With a little extra effort and some planning, it is possible to achieve year-round color in Florida gardens.
The most obvious method of incorporating color into the landscape is with flowers. The range is almost unlimited in flower colors, but that's not the only way to add color. Don't overlook foliage, seed pods, bark or decorative nonplant items when planning your garden. These combined elements can create a dynamic palette.
Basically, there are two schools of thought about color.
The first philosophy is to limit yourself to two or three complementary colors. Supporters of this philosophy maintain that this keeps landscapes from being too "busy." They argue that it is more pleasing to the eye. If your landscape has a formal flair, this is probably the philosophy you will want to follow.
But on the other hand, if you are comfortable with a more informal look, you may want to have more color present. This informality leads to embracing the second school of thought about color, which encourages multiple hues in gardens. This color philosophy is more of an English cottage type of style. It may not appear so on the surface, but in actuality this type of garden design requires just as much planning and thought.
When trying to decide which approach is best for you, look at your house. If you have a formal type of structure, you may want to stick with two or three colors. A more informal structure may lend itself to more colors.
Your personality will also dictate which style is more comforting to you. If you are controlling and more comfortable with the "everything in its place" philosophy, limit the number of colors. If you are more of a free spirit add a greater variety of colors.
Here's a list of flowers by color that may get you started in your quest to enliven your landscape:
Orange adds a spark of interest to any landscape. It seems to scream, "Look at me!" Try English wallflower, nasturtium, pansy, poppy, pot marigold, snapdragon or sweet pea in the spring. For the summer months, plant canna, cosmos, daylily, gerbera daisy, impatiens, lantana, Mexican sunflower, marigold, ixora or zinnia. A planting for fall bloom might include chrysanthemum, cosmos, dahlia, marigold and pansy. Nasturtium, pansy, pot marigold and snapdragons do well in the winter unless it is especially cold.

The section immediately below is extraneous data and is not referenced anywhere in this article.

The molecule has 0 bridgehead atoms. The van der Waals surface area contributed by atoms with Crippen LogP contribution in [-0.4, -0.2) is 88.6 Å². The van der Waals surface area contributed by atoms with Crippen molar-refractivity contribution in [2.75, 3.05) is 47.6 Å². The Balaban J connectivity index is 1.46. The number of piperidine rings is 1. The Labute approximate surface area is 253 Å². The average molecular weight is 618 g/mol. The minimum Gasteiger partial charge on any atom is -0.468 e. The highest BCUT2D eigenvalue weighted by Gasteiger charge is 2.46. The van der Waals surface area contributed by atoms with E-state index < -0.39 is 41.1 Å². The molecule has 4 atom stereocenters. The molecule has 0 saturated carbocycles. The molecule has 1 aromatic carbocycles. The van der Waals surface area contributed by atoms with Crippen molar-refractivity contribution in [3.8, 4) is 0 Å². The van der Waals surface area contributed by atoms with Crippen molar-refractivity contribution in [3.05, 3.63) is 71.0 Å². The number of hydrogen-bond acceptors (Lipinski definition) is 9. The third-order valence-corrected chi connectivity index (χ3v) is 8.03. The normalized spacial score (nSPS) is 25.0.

Yellow is a little mellower and blends well with many different colors. Yellow can be added to a spring garden with daffodil, English wallflower, pot marigold, snapdragon, sweet pea and viola. Pick up some allamanda, black-eyed Susan, canna, sunflower, gerbera daisy, daylily, hibiscus, lantana, marigold, yellow shrimp plant or zinnia for summer yellow. Continue with the same color theme in the fall by adding chrysanthemum, cosmos, dahlia, pansy and viola. Finish the year with a winter planting of nasturtium, pansy, pot marigold, snapdragon or viola.
Pink is a perennial favorite. In the spring, plant English daisy, foxglove, larkspur, pansy, poppy, snapdragon, stock, sweet pea, sweet William and viola. Summer bursts forth with caladium, cosmos, geranium, gerbera daisy, globe amaranth, impatiens, mandevilla, penta, petunia, spider flower, verbena, wax begonia and zinnia. Aster, chrysanthemum, cosmos, dahlia, hardy begonia, Japanese anemone, pansy, petunia and wax begonia can be the stars of the fall garden. For pink winter gardens, plant Lenten rose, ornamental cabbage and kale, pansy, petunia, snapdragon and viola.
Blue and purple
Blue, purple and lavender spring plantings include blue phlox, forget-me-not, larkspur, money plant, pansy, stock, sweet pea and sweet rocket. Continue the same color theme into summer with ageratum, bachelor's button, balloon flower, browallia, cape plumbago, impatiens, lily-of-the-Nile, petunia, blue salvia, verbena and wishbone flower. A fall planting would include aster, mum, dahlia, hardy ageratum, Mexican sage, pansy, petunia and viola. Winter is a time for Bowles Mauve wallflower, pansy, petunia, snapdragon and viola.
Red is a popular flower color. To achieve this look in the spring, plant pansy, poppy, snapdragon, stock, sweet pea or sweet William. Summer should include caladium, canna, coleus, geranium, gerbera daisy, penta, petunia, scarlet sage, verbena, wax begonia or zinnia. A combination of chrysanthemum, coleus, dahlia, petunia, pineapple sage, viola and wax begonia is a good fall planting. Winter plants with red flowers include pansy, petunia and snapdragon.
Plants with white flowers can act as a wonderful background or separate strong colors. In the spring plant English daisy, larkspur, money plant, pansy, stock, snapdragon or sweet rocket. White summer flowers include caladium, geranium, gerbera daisy, impatiens, lantana, moonflower, morning glory, petunia, phlox, spider flower, verbena, wax begonia and zinnia. Lenten rose, ornamental cabbage and kale and petunias are winter hardy.
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Of course there are many more flowers out there, but hopefully this will get you thinking about possible additions to your yard. The color of foliage, bark and even house paint can have an impact on your color scheme so take into account all the different elements of your garden when choosing colors. If the first attempt doesn't meet your expectations, there is always the next season. That's one of the joys of gardening.